A Glimpse Of Life In Seattle Under Coronavirus Alert : NPR
In Seattle in the time of coronavirus, every day brings unsettling decisions. Ride the bus? Go to Starbucks? How about pre-natal yoga class? Several women at a recent session shared their concerns.
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Life in Seattle is changing because of the COVID-19 outbreak. The elbow bump has replaced the handshake, gatherings from a woman’s march yesterday to university classes have moved online, and everyday decisions like whether to grab a coffee, ride a bus, even take prenatal yoga have become more difficult, as NPR’s Leila Fadel reports.
LEILA FADEL, BYLINE: There are 16 pregnant women in this yoga class at a Seattle studio, and as peaceful as it’s supposed to feel here, there’s that underlying tension that runs beneath everything in the city these days. Before they start, Aubrey Jackson, the instructor, addresses the class.
AUBREY JACKSON: I just want you to know we’ve taken due diligence, and we do that all the time. And so after you leave, if you guys don’t mind, just take a little extra time. Wipe down the blocks for me.
FADEL: Coronavirus and the disease it causes, COVID-19, is on everyone’s mind. Jackson spent almost six hours the day before disinfecting because people are still coming.
JACKSON: There’s just so much hype. There’s the anxiety. People can feel it. And so we work on breathing, relaxing. You know, really, we can’t isolate this thing.
FADEL: The class starts with the sharing circle. COVID-19 dominates that, too. Jessie Rymph (ph).
JESSIE RYMPH: I needed a lot of encouragement to come here today from my husband.
FADEL: And Lena Stockton.
LENA STOCKTON: Totally echo everyone…
STOCKTON: …About feeling like crap about the state of the world this week and the fact that I’m bringing a human into this world and this state.
FADEL: These types of conversations – well, they’re happening across the city as Seattleites cautiously go about life despite the outbreak of the virus.
JACKSON: You bring your hands to your belly.
FADEL: But for at least an hour, these women try to forget as they stretch and they breathe.
RYMPH: It’s been really hard to leave the house.
FADEL: That’s Jessie Rymph again. She’s 30 weeks pregnant. It’s her first baby, and this is her first big public outing since the outbreak.
RYMPH: I just need to know from other people that they feel like it’s also OK to go out and be around other people and that we’re not endangering our babies.
FADEL: She says she feels like there’s shifting advice for pregnant women.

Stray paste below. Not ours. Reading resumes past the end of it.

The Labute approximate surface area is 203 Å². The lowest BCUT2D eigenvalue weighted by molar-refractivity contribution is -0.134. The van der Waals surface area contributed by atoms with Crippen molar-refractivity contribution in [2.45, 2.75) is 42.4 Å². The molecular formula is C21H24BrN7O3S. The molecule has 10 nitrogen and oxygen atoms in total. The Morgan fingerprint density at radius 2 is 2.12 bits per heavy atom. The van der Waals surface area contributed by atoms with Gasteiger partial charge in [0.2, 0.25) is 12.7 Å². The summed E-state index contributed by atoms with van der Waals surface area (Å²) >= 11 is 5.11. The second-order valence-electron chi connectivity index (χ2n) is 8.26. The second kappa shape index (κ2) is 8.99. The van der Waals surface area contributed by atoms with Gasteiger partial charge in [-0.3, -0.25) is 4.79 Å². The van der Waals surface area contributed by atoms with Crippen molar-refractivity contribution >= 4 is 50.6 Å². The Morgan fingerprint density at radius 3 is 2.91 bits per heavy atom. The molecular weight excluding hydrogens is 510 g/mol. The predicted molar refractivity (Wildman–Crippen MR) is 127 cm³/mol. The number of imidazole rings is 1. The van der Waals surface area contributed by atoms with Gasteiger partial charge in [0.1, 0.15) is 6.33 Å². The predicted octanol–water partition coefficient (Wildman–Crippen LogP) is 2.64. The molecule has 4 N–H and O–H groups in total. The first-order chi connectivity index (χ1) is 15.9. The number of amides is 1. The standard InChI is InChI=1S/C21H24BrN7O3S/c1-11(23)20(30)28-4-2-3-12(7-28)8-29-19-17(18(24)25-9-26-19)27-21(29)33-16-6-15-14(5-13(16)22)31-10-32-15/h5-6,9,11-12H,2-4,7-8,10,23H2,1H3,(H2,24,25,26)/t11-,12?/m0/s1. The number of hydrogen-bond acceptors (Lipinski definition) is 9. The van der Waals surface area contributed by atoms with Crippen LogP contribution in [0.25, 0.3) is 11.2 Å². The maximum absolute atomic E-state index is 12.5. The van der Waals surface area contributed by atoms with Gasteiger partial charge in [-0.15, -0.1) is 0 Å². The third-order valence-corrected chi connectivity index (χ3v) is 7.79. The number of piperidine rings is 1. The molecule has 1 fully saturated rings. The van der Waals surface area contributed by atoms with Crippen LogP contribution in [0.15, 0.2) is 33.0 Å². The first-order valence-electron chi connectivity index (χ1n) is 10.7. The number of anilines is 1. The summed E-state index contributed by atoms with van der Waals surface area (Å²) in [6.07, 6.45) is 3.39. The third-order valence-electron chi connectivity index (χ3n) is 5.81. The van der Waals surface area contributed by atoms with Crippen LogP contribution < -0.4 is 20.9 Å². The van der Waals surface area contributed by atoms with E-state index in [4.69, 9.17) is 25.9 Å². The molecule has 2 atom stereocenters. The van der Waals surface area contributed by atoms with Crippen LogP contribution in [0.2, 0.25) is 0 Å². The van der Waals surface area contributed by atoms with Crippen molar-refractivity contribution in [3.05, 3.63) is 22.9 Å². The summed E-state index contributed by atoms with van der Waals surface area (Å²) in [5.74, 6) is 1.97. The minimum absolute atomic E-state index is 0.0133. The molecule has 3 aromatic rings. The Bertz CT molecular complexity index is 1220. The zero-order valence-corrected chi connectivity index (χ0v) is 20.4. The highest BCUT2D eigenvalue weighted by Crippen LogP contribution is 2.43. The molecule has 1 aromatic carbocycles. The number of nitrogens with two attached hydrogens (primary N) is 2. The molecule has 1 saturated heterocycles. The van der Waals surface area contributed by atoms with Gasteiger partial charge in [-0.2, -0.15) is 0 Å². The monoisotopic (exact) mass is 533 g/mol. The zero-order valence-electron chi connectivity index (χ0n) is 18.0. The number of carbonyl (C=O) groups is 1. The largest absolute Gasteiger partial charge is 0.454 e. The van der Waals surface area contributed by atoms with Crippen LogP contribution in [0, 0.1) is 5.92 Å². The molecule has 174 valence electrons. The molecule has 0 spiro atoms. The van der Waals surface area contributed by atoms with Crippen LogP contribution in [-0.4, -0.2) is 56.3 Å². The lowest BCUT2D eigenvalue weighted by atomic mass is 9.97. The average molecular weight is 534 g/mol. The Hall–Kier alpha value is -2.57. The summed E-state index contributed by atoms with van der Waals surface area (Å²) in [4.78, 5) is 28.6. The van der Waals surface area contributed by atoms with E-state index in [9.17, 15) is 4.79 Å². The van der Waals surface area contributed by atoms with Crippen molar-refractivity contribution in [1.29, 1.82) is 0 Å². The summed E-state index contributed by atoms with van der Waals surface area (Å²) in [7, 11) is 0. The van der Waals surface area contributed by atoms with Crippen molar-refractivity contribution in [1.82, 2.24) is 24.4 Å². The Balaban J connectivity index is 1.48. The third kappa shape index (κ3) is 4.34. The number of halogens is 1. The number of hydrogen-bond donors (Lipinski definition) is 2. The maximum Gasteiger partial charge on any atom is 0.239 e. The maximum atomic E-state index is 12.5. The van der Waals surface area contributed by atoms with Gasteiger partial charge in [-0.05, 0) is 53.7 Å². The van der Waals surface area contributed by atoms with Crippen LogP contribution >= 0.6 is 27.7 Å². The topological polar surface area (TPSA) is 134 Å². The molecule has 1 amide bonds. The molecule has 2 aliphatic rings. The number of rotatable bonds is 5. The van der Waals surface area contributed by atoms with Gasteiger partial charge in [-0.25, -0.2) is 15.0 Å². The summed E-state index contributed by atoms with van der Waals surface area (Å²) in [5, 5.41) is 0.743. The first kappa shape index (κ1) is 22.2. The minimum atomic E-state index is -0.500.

RYMPH: Canceling our baby shower – we’re doing that today – yeah, because we have 30 people coming to our house. And I was more concerned right now for my parents coming in.
FADEL: Her parents live in rural Washington, and she doesn’t want them to get sick. She and her husband canceled dinner plans the other night because their friends may have been exposed to the virus, and she’s decided on a birthing center rather than the hospital they’d looked at because it has a couple cases of the illness. Danielle Wallace’s mother was supposed to fly in for the birth of her baby. Now everything’s up in the air. The answer to pretty much every question is…
DANIELLE WALLACE: I don’t know. I don’t know (laughter).
FADEL: Jessie Rymph and Lena Stockton are both working from home. They say their city is now infamous.
RYMPH: Yeah. I was on a meeting, and I told someone I was in Seattle. And they’re in San Francisco, and he’s like, oh, headquarters of coronavirus. Yeah, thanks. Yeah.
STOCKTON: We’re the Wuhan of America.
RYMPH: Yeah, we are.
FADEL: Outside, Seattle is quieter, the rush hour traffic thinner. But some people are out shopping, eating, running. Marlin Watson is waiting for a bus near the University of Washington. In-person classes are canceled there.
MARLIN WATSON: Everyone’s a little scared. Everyone’s a little uneasy.
FADEL: He says it’s hard to protect yourself from something you can’t see.
WATSON: It’s not tangible. It’s – what can you do except for just follow the advice?
(SOUNDBITE OF BUS DOOR OPENING)
FADEL: He gets on the bus. Watson’s job is to cook for homebound patients. They’re particularly vulnerable to this disease, so he’s slightly uneasy with public transportation right now. But he’s got to get to lunch.
WATSON: I don’t have a choice. Those of us that take public transportation, we – this is all we have.
FADEL: So Watson will wash his hands, try not to touch his face. And he hopes others do the same. Leila Fadel, NPR News, Seattle, Wash.
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